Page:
'Can I be forced to take annual leave?' All your questions about JobKeeper, answered.

Over six million Australians will receive fortnightly payments of $1500 from the first week of May thanks to the federal government’s JobKeeper scheme – the biggest economic rescue package in Australia’s history.

The $130 billion scheme is set to support businesses significantly impacted by the coronavirus pandemic, with the aim to keep as many Australians as possible in their jobs.

With enrollment now open for employers, many employees are still confused about what exactly the JobKeeper scheme means, and what their entitlements are.

Can you be asked to do duties not normally part of your job, and can you be forced to take annual leave?

Here, we answer your questions about the JobKeeper scheme.

Can I be made to do other duties?

Basically, yes – but within reason.

Under JobKeeper, employers are permitted to direct their workers to do alternative duties from normal if it is within their skill and competency. They are also able to ask employees to work from a different location than normal – for example, at home.

The Fair Work Ombudsman stipulates that in the instance of changed duties, they must be safe, the employee must have any required licenses or qualifications for the duties and it must be within the scope of the employer’s business.

The Fair Work Ombudsman adds that the employer must be able to show that the new duties or location “is necessary to continue the employment of one or more employees.”

Side note… Listen to Mamamia’s daily news podcast The Quicky. On today’s episode: should you download the COVID 19 tracking app? Post continues below podcast. 


Can I be asked to take annual leave?

Under the JobSeeker scheme, an employer can ask their worker to take paid annual leave, however the employee must keep a balance of at least two weeks.

Or, an employer can also ask you to take annual leave at half your usual pay for twice the length of time.

This means if an employee has, for example, four weeks of paid annual leave accrued, the employer can ask them to take two weeks leave, or four weeks of leave at half their normal pay.

However, the Fair Work Ombudsman does add that if an employer asks their employee to take annual leave, the employee cannot unreasonably refuse the request.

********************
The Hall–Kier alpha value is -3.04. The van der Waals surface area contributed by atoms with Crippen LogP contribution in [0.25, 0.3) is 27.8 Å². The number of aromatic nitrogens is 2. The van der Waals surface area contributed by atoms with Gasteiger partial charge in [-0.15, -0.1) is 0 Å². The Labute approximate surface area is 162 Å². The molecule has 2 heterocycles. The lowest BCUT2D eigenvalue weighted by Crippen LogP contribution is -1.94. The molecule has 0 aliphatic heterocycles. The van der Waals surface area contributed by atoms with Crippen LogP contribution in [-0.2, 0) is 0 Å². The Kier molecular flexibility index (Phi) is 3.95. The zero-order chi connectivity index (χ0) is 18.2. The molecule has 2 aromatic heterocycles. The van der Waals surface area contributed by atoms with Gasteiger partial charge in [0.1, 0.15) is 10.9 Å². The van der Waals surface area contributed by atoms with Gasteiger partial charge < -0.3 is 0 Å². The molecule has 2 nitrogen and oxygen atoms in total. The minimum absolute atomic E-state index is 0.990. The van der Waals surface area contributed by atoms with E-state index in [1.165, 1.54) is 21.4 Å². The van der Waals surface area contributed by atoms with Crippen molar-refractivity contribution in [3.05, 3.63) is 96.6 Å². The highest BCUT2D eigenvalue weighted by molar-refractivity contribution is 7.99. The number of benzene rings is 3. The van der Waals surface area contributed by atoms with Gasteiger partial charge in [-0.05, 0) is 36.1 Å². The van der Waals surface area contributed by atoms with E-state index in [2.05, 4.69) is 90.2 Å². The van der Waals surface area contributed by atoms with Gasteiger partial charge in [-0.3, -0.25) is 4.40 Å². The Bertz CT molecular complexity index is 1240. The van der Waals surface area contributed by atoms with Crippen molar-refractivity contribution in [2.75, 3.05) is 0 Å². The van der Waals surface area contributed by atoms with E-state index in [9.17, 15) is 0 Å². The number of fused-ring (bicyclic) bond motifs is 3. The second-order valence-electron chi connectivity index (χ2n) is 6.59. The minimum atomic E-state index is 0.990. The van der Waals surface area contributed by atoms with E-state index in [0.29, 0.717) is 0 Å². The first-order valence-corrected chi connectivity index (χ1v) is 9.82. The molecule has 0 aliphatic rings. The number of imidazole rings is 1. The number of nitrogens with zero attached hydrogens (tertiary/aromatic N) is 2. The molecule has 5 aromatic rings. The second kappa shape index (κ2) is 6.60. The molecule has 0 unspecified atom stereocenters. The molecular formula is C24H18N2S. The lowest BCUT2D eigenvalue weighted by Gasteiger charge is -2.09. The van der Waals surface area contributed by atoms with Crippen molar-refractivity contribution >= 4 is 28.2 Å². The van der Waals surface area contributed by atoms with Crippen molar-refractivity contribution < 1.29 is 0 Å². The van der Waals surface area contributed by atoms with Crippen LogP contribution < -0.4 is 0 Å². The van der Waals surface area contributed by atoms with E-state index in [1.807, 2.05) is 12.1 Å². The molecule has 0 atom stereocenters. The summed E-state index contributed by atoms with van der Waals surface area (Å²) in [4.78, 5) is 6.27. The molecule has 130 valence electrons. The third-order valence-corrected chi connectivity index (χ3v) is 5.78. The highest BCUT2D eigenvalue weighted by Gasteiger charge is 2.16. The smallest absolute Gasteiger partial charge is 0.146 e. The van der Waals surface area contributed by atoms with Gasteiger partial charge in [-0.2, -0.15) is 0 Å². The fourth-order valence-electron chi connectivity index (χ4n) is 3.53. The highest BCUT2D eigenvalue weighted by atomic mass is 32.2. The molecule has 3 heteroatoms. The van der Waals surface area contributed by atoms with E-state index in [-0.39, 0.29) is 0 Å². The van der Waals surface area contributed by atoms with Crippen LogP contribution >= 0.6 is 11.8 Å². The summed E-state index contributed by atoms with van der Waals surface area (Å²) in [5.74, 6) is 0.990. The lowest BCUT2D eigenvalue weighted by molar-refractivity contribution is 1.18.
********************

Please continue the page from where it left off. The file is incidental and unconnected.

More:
If I earn less than $1,500 per fortnight normally, am I still eligible for JobKeeper?


The $1,500 payment is a flat rate. Employers will receive the same amount for all eligible employees, even if the worker (for example, a part-time employee) does not normally earn that much. This means those eligible employees who normally earn less than $1,500 per fortnight will receive a little more income during this time.

It is illegal for the business to withhold any amount of that $1500 payment from the employee.

So will be you be required to work more hours to compensate for the extra pay? That is not what the JobKeeper scheme says.

What if I earn more than $1,500 per fortnight normally?

If you are still working and earn more than $1,500 per fortnight, you will still receive your normal income, according to workplace arrangements (i.e. unless there has been an agreed upon pay cut). Essentially, employers will use the JobKeeper payment to assist their financial requirements by subsidising part of your income.

What about if you’ve been stood down, or are working fewer hours or days?

Under JobKeeper employers can do this if the worker cannot be “usefully employed” due to the coronavirus pandemic or government restrictions.

In the case of an employee working fewer days or hours, the Fair Work Ombudsman states that the “the employer must pay them either the JobKeeper payment or their usual pay for any hours that the employee does work – whichever is more.”

What if my employer and I don’t agree?

Any disputes that arise from the JobKeeper provisions can be directed to the Fair Work Commission. They include information for both the employer and the employee.

When does JobKeeper end?

The JobKeeper Payment is available from March 30, 2020, and is not due to end until September 27, 2020.

The current situation around COVID-19 might be making you feel scared or uncertain. It’s okay to feel this way, but it’s also important to learn how to manage feelings of anxiety during this time. To download the free PDF: Anxiety & Coronavirus – How to Manage Feelings of Anxiety click here.

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